Can minority government survive 1999?
An increasing number of political analysts are predicting that the present minority government of Social Democrats will not be able to deal with the country's serious economic problems. In a televised debate on Sunday, philosopher Vaclav Belohradsky and sociologist Jan Hartl both predicted a change of government before the end of the year, arguing that only a majority government with strong parliamentary backing could lead the country out of its present crisis. Deputy premier and social affairs minister Vladimir Spidla has sharply rejected this view saying that the Social Democrat cabinet was gaining credibility "slowly but surely" and was up to the task of reversing the negative economic trend.
After boisterous New Year celebrations many Czechs are sobering up at the thought of higher household expenses, travel, postage and telecommunications fees this year. Real wages have dropped and most families are on a tight family budget. According to statistics only around 10% of all Czech households can put something aside for rainy days each month, others are either just making ends meet on what they make or depleting bank accounts. There is also a growing fear of unemployment, with some analysts predicting it could break the one digit barrier this year.
A government commission aimed at resolving differences between the Church and the State is to be established and start working in January, according to culture minister Pavel Dostal. The culture minister himself was instrumental in settling a dispute late last year between prime minister Zeman and Cardinal Vlk over the commission's set up. Among other things the commission is to propose a solution to unresolved restitution questions and clarify the position and role of the Church in present day society.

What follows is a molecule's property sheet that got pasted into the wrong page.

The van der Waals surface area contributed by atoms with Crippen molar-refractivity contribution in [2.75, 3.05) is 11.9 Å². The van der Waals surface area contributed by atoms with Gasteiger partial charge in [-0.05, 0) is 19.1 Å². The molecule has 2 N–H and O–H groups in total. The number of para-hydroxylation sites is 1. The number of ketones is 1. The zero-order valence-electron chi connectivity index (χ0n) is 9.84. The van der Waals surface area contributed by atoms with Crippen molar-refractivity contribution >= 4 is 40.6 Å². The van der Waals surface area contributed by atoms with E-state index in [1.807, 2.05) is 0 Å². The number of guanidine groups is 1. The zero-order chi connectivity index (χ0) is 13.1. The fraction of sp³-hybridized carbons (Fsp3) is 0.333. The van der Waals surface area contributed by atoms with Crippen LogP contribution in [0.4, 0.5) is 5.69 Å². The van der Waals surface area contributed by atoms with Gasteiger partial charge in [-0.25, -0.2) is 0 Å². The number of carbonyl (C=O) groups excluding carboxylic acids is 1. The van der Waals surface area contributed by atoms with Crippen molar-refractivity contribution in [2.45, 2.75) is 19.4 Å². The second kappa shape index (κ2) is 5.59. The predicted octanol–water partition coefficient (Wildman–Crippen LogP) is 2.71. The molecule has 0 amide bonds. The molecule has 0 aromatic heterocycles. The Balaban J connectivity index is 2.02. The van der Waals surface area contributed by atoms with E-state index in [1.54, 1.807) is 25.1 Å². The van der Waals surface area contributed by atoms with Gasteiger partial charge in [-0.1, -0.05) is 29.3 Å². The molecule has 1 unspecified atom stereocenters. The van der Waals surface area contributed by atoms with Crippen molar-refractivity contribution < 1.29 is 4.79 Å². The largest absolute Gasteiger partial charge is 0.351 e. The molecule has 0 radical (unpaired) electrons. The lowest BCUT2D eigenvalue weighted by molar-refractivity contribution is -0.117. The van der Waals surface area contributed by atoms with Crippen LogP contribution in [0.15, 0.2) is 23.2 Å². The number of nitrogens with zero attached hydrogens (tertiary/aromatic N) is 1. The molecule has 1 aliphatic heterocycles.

As of January 1st an amendment to the criminal code gives police more leverage in combating drug-abuse and drugs trafficking. The new legislation allows police to persecute anyone caught with " anything over a small amount " of drugs in their possession. Police claim that the tightened legislation will help them track down traffickers better, but experts from Drop In centres claim that the law will only worsen the plight of addicts who need help rather than punishment. There is also a fear that it might worsen the AIDS situation, as addicts might be less willing to cooperate with health authorities.
Finally a look at the weather: a warm front moving in from the West should result in higher temperatures in the first half of the week. We are told to expect partly cloudy to overcast skies with day temps between 3 and 7 degs. Tuesday and Wednesday's temps will climb even higher -from 6 to 10 degs C.
New flats in Prague increasingly out of reach
Lidice – the tragic fate of a village that became a powerful symbol
Largest protest since 1989 on Prague’s Wenceslas square as battle rages on for the PM’s political future
Czech politicians condemn draft Russian bill as attempt to rewrite history
Embattled Czech PM launches counter-offensive to win over public in Agrofert dispute